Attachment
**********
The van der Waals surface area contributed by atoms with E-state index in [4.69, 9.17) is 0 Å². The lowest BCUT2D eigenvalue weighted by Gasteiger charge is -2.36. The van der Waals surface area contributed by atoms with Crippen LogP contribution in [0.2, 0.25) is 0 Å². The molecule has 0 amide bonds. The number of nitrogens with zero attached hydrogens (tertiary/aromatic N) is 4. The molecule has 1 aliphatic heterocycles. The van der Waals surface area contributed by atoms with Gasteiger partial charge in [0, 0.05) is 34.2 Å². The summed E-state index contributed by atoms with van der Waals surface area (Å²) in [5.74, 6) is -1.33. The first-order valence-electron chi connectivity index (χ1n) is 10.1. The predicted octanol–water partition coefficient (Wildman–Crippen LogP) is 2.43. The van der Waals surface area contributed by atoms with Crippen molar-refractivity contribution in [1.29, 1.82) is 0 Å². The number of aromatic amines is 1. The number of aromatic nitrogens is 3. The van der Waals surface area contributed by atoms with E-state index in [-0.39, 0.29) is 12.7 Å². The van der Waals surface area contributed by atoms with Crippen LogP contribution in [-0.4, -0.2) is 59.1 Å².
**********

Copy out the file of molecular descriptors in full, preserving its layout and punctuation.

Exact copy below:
The van der Waals surface area contributed by atoms with E-state index in [4.69, 9.17) is 0 Å². The lowest BCUT2D eigenvalue weighted by Gasteiger charge is -2.36. The van der Waals surface area contributed by atoms with Crippen LogP contribution in [0.2, 0.25) is 0 Å². The molecule has 0 amide bonds. The number of nitrogens with zero attached hydrogens (tertiary/aromatic N) is 4. The molecule has 1 aliphatic heterocycles. The van der Waals surface area contributed by atoms with Gasteiger partial charge in [0, 0.05) is 34.2 Å². The summed E-state index contributed by atoms with van der Waals surface area (Å²) in [5.74, 6) is -1.33. The first-order valence-electron chi connectivity index (χ1n) is 10.1. The predicted octanol–water partition coefficient (Wildman–Crippen LogP) is 2.43. The van der Waals surface area contributed by atoms with Crippen molar-refractivity contribution in [1.29, 1.82) is 0 Å². The number of aromatic amines is 1. The number of aromatic nitrogens is 3. The van der Waals surface area contributed by atoms with E-state index in [-0.39, 0.29) is 12.7 Å². The van der Waals surface area contributed by atoms with Crippen LogP contribution in [-0.4, -0.2) is 59.1 Å².